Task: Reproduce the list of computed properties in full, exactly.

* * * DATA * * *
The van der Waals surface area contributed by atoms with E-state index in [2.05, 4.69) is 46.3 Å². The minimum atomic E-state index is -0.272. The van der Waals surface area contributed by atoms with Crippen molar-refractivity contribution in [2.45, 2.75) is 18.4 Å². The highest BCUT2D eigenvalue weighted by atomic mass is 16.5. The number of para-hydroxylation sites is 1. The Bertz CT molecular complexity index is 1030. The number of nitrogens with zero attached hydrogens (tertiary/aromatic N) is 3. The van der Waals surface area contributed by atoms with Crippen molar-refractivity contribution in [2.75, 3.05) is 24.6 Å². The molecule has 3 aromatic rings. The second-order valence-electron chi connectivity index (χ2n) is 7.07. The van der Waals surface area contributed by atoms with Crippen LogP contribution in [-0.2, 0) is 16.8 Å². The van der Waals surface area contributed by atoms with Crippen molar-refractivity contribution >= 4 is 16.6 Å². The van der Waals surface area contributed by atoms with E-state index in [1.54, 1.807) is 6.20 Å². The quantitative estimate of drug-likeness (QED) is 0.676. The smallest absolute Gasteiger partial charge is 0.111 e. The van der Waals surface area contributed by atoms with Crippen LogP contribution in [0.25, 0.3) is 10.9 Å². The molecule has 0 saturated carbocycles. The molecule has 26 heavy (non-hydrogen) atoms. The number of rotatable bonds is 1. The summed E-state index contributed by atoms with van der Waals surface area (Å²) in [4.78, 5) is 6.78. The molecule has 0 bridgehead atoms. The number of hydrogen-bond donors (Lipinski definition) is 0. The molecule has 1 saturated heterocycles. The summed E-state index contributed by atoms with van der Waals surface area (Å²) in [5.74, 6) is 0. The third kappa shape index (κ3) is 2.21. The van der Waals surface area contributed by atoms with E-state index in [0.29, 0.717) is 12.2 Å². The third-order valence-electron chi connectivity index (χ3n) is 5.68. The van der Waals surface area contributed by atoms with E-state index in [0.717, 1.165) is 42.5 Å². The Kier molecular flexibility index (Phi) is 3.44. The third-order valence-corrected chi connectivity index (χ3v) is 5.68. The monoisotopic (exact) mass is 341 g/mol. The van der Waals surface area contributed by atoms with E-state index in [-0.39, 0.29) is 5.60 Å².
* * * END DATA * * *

The van der Waals surface area contributed by atoms with E-state index in [2.05, 4.69) is 46.3 Å². The minimum atomic E-state index is -0.272. The van der Waals surface area contributed by atoms with Crippen molar-refractivity contribution in [2.45, 2.75) is 18.4 Å². The highest BCUT2D eigenvalue weighted by atomic mass is 16.5. The number of para-hydroxylation sites is 1. The Bertz CT molecular complexity index is 1030. The number of nitrogens with zero attached hydrogens (tertiary/aromatic N) is 3. The van der Waals surface area contributed by atoms with Crippen molar-refractivity contribution in [2.75, 3.05) is 24.6 Å². The molecule has 3 aromatic rings. The second-order valence-electron chi connectivity index (χ2n) is 7.07. The van der Waals surface area contributed by atoms with Crippen LogP contribution in [-0.2, 0) is 16.8 Å². The van der Waals surface area contributed by atoms with Crippen molar-refractivity contribution >= 4 is 16.6 Å². The van der Waals surface area contributed by atoms with E-state index in [1.54, 1.807) is 6.20 Å². The quantitative estimate of drug-likeness (QED) is 0.676. The smallest absolute Gasteiger partial charge is 0.111 e. The van der Waals surface area contributed by atoms with Crippen LogP contribution in [0.25, 0.3) is 10.9 Å². The molecule has 0 saturated carbocycles. The molecule has 26 heavy (non-hydrogen) atoms. The number of rotatable bonds is 1. The summed E-state index contributed by atoms with van der Waals surface area (Å²) in [4.78, 5) is 6.78. The molecule has 0 bridgehead atoms. The number of hydrogen-bond donors (Lipinski definition) is 0. The molecule has 1 saturated heterocycles. The summed E-state index contributed by atoms with van der Waals surface area (Å²) in [5.74, 6) is 0. The third kappa shape index (κ3) is 2.21. The van der Waals surface area contributed by atoms with E-state index in [0.29, 0.717) is 12.2 Å². The third-order valence-electron chi connectivity index (χ3n) is 5.68. The van der Waals surface area contributed by atoms with E-state index in [0.717, 1.165) is 42.5 Å². The Kier molecular flexibility index (Phi) is 3.44. The third-order valence-corrected chi connectivity index (χ3v) is 5.68. The monoisotopic (exact) mass is 341 g/mol. The van der Waals surface area contributed by atoms with E-state index in [-0.39, 0.29) is 5.60 Å².